DJ school looks to inspire local students

Owner of Deckademics
(WISH photo)

INDIANAPOLIS (WISH) – A music school teaching students the art of being a disc jockey in Indianapolis hopes to go beyond the classroom.

Deckademics is partnering up with one school in the city to give students an option to explore their musical talents.

Located near the Broad Ripple neighborhood, Deckademics opened last year and since then has taught more than 400 students across the city how to DJ.

Some people are calling Deckademics DJ School the first and only DJ school in the city.

“Deejaying has really kind of transform(ed). Kids are picking up fewer guitars and taking fewer piano lessons these days and gravitating towards technology,” said Nick Saligoe, owner and lead instructor of Deckademics.

Nick Saligoe has been a professional DJ for over 10 years. He says the idea for the school started after he graduated from college when he was working on a program over at the Martin Luther King Jr. Community Center. He was teaching kids about the elements of hip hop through music, poetry and break dancing.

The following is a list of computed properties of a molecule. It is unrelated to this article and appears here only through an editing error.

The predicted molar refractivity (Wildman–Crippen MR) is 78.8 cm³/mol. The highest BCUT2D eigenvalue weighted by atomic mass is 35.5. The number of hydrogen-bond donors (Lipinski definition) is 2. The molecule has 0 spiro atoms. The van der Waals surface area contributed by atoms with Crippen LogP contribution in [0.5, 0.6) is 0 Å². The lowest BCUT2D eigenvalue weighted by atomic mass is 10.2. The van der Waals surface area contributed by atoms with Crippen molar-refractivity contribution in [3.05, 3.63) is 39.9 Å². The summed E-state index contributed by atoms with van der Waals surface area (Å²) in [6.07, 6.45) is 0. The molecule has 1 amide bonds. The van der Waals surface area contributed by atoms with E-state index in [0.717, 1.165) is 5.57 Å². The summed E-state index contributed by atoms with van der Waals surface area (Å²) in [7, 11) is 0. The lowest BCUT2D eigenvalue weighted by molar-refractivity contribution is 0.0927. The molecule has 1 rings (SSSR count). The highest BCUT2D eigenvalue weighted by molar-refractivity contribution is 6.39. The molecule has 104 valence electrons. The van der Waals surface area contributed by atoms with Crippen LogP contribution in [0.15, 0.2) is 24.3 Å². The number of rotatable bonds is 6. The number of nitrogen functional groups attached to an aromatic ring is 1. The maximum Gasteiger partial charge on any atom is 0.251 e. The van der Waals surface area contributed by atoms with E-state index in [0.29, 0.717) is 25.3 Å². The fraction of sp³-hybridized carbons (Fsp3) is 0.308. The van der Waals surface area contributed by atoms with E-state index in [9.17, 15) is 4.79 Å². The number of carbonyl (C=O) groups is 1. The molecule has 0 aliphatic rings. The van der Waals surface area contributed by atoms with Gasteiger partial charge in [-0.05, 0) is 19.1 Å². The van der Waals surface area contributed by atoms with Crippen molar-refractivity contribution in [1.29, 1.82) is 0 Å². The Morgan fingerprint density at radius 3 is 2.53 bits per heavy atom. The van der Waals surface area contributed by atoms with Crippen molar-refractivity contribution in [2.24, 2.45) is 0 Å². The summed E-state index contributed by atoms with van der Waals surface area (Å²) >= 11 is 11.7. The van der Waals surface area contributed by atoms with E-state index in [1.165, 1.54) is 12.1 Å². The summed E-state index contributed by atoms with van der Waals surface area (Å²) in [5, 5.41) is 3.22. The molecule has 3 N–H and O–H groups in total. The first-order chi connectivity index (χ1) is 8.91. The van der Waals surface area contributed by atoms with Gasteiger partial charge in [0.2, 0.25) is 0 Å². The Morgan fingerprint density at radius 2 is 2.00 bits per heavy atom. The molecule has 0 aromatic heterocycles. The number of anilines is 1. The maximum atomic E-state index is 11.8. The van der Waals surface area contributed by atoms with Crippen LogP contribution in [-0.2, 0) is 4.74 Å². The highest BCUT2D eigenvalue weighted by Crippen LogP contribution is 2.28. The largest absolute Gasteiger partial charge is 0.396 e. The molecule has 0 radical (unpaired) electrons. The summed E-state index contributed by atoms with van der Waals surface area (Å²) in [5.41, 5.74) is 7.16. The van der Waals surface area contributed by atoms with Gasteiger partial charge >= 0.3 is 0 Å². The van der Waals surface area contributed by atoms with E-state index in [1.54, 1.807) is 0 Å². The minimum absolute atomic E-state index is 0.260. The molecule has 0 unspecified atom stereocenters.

“We had the funds to buy some DJ equipment and we talked to the kids for three to two and a half years. At that point I just thought it would be really great to have my own space and operate it as a full time thing as opposed to once a week,” said Saligoe.

Now that he has his own space, Saligoe is thinking about picking up the turntables and taking it mobile to public schools and community centers across town.

“Obviously kids are going to find things to do naturally,” said Saligoe. “We as parents and mentors want them to find positive things to do.”

On March 11 the DJ school will set up at Manual High School for an after school program.

“We have a lot of young students in the area. We just want to be able to give them something they can build and eventually become something maybe passionate that they’ll grow into,” said Saligoe.

The free program will give up to 10 students the opportunity to explore the basis and fundamentals of deejaying. Saligoe says he’s hoping that other schools will see the value and jump on board.

“I’m in love with the culture of deejaying and art of deejaying and I want to allow that to progress,” said Saligoe. “If you don’t teach the next generation of future DJs that won’t happen.”

Saligoe said Deckademics is talking with other schools about the after school program, but so far nothing is set in stone yet.

Click here for more information about classes and how to sign up.

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